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  • Publication
    Accès libre
    Effects of sublethal doses of an insecticide on the vectorial capacity of the malaria vector Anopheles gambiae
    (Neuchâtel, 2019)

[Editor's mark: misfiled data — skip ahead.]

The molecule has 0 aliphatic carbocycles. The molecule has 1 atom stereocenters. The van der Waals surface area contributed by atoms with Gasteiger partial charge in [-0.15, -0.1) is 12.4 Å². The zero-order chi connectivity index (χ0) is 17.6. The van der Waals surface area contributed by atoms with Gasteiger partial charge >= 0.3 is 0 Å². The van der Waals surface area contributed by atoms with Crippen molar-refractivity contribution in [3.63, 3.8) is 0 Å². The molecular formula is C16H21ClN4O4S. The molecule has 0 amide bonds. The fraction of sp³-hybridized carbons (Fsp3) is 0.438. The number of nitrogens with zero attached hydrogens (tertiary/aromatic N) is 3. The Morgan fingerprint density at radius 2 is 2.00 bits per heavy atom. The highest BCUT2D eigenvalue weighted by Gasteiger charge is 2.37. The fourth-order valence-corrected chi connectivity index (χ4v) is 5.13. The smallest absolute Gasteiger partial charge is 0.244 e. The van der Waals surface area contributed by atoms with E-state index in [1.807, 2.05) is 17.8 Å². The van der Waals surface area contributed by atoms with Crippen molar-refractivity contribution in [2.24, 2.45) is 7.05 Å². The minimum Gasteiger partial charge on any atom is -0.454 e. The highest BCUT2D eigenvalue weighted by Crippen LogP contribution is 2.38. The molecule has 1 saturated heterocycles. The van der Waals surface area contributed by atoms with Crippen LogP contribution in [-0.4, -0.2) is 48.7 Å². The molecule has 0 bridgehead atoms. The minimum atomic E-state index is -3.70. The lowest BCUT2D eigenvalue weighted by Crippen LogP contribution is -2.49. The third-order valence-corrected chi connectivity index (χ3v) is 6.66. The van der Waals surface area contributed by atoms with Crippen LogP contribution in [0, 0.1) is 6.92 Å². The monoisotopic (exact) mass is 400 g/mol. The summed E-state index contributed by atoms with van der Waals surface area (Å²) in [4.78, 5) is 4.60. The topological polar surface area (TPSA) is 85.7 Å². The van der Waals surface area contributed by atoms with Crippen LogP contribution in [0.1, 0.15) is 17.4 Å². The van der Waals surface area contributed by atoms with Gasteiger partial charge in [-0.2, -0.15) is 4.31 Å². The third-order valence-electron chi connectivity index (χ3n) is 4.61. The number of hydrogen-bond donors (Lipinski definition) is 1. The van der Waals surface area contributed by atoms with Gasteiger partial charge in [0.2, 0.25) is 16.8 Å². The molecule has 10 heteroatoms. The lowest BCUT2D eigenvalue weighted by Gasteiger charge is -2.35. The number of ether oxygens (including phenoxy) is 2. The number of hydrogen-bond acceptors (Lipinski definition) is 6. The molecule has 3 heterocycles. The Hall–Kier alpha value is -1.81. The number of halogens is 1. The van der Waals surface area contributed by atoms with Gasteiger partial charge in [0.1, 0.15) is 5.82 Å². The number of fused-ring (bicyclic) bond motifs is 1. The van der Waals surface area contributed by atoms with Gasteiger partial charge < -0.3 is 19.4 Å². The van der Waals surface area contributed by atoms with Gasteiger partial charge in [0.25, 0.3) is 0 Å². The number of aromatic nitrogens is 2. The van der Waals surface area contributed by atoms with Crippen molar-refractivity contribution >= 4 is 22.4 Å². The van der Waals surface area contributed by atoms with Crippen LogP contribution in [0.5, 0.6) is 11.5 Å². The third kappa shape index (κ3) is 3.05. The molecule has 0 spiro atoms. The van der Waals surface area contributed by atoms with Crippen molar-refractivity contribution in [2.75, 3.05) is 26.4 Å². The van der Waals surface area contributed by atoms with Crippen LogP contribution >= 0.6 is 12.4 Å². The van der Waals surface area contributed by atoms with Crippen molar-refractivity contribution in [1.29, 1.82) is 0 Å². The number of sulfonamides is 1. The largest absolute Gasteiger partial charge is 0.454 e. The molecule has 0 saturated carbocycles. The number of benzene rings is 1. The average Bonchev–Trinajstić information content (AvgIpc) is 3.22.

The presence of insecticide residues in water can strongly affect the development and life-history of mosquitoes. As the toxicity usually decreases along with the concentration, it is often considered that sub-lethal doses of insecticides induce negligible effects. However, there is increasing evidence that when applied at low doses, toxic substances may induce substantial and unpredictable effects on the organisms. Since these effects may affect the ability of mosquitoes to transmit pathogens, the study of sublethal doses in the context of vector ecology is of both an eco-toxicological and an epidemiological interest. In this thesis, the malaria mosquito vector and a pyrethroid insecticide were used to experimentally assess the consequences of low doses of insecticides on several aspects of mosquito’s vectorial capacity. In the different experiments, mosquitoes were mainly – but not only – exposed at larval stage to test for possible carry-over effects on the adults. In the first four chapters, the effect of the insecticide on mosquito’s development and adult life-history traits (Chap. 2), competence for the malaria parasite (Chap. 3), immunity (Chap. 4), and oxidative state (Chap. 5) were examined. In the sixth chapter, the possibility and consequences for mosquitoes to bite through an insecticide-treated bed-net (ITN) were explored. Finally, an evolutionary approach was used to test the possibility for both the insecticide at sublethal dose and the contact with an ITN to contribute to the evolution insecticide resistance (Chap. 7). As the response of mosquitoes to the insecticide may vary following environmental conditions, the effect of larval competition was additionally assessed as a proxy for limited resources. The results and their implications for both malaria transmission and the evolution of insecticide resistance are discussed throughout the thesis. Overall, this work provides a broader understanding of the physiological, epidemiological, and evolutionary consequences of the exposure of mosquito larvae to insecticide residues, and stresses the need for a better consideration of sub-lethal doses in the field of vector-borne diseases.